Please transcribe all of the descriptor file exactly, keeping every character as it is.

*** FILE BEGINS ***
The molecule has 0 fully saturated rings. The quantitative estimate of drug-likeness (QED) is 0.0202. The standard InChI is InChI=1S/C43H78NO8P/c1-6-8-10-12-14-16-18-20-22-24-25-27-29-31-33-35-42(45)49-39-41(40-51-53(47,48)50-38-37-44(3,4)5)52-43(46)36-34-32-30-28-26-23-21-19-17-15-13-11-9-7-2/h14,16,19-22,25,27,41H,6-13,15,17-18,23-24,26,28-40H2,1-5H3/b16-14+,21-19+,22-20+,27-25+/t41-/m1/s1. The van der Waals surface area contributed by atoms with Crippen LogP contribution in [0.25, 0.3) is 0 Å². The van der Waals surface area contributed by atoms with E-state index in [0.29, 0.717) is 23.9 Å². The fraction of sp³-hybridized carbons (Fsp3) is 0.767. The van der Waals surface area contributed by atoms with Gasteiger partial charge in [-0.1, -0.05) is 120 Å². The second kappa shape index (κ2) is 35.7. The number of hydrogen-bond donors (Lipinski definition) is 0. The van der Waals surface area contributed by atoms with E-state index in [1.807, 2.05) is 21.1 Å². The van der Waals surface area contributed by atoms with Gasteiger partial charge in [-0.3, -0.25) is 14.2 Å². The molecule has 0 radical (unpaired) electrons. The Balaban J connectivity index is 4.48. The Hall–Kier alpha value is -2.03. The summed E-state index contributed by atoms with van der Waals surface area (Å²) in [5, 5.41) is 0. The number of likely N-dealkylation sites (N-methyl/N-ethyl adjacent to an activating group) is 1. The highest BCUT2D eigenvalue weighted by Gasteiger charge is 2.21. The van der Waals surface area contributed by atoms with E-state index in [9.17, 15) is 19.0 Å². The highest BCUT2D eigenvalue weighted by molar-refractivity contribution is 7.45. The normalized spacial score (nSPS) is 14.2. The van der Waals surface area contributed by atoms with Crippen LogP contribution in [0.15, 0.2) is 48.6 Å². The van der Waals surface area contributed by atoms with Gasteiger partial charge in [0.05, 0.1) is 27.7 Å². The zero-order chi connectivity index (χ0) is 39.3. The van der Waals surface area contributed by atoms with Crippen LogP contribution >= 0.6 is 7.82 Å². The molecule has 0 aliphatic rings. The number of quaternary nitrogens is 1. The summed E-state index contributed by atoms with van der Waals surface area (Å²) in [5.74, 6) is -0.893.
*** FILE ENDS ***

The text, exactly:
The molecule has 0 fully saturated rings. The quantitative estimate of drug-likeness (QED) is 0.0202. The standard InChI is InChI=1S/C43H78NO8P/c1-6-8-10-12-14-16-18-20-22-24-25-27-29-31-33-35-42(45)49-39-41(40-51-53(47,48)50-38-37-44(3,4)5)52-43(46)36-34-32-30-28-26-23-21-19-17-15-13-11-9-7-2/h14,16,19-22,25,27,41H,6-13,15,17-18,23-24,26,28-40H2,1-5H3/b16-14+,21-19+,22-20+,27-25+/t41-/m1/s1. The van der Waals surface area contributed by atoms with Crippen LogP contribution in [0.25, 0.3) is 0 Å². The van der Waals surface area contributed by atoms with E-state index in [0.29, 0.717) is 23.9 Å². The fraction of sp³-hybridized carbons (Fsp3) is 0.767. The van der Waals surface area contributed by atoms with Gasteiger partial charge in [-0.1, -0.05) is 120 Å². The second kappa shape index (κ2) is 35.7. The number of hydrogen-bond donors (Lipinski definition) is 0. The van der Waals surface area contributed by atoms with E-state index in [1.807, 2.05) is 21.1 Å². The van der Waals surface area contributed by atoms with Gasteiger partial charge in [-0.3, -0.25) is 14.2 Å². The molecule has 0 radical (unpaired) electrons. The Balaban J connectivity index is 4.48. The Hall–Kier alpha value is -2.03. The summed E-state index contributed by atoms with van der Waals surface area (Å²) in [5, 5.41) is 0. The number of likely N-dealkylation sites (N-methyl/N-ethyl adjacent to an activating group) is 1. The highest BCUT2D eigenvalue weighted by Gasteiger charge is 2.21. The van der Waals surface area contributed by atoms with E-state index in [9.17, 15) is 19.0 Å². The highest BCUT2D eigenvalue weighted by molar-refractivity contribution is 7.45. The normalized spacial score (nSPS) is 14.2. The van der Waals surface area contributed by atoms with Crippen LogP contribution in [0.15, 0.2) is 48.6 Å². The van der Waals surface area contributed by atoms with Gasteiger partial charge in [0.05, 0.1) is 27.7 Å². The zero-order chi connectivity index (χ0) is 39.3. The van der Waals surface area contributed by atoms with Crippen LogP contribution >= 0.6 is 7.82 Å². The molecule has 0 aliphatic rings. The number of quaternary nitrogens is 1. The summed E-state index contributed by atoms with van der Waals surface area (Å²) in [5.74, 6) is -0.893.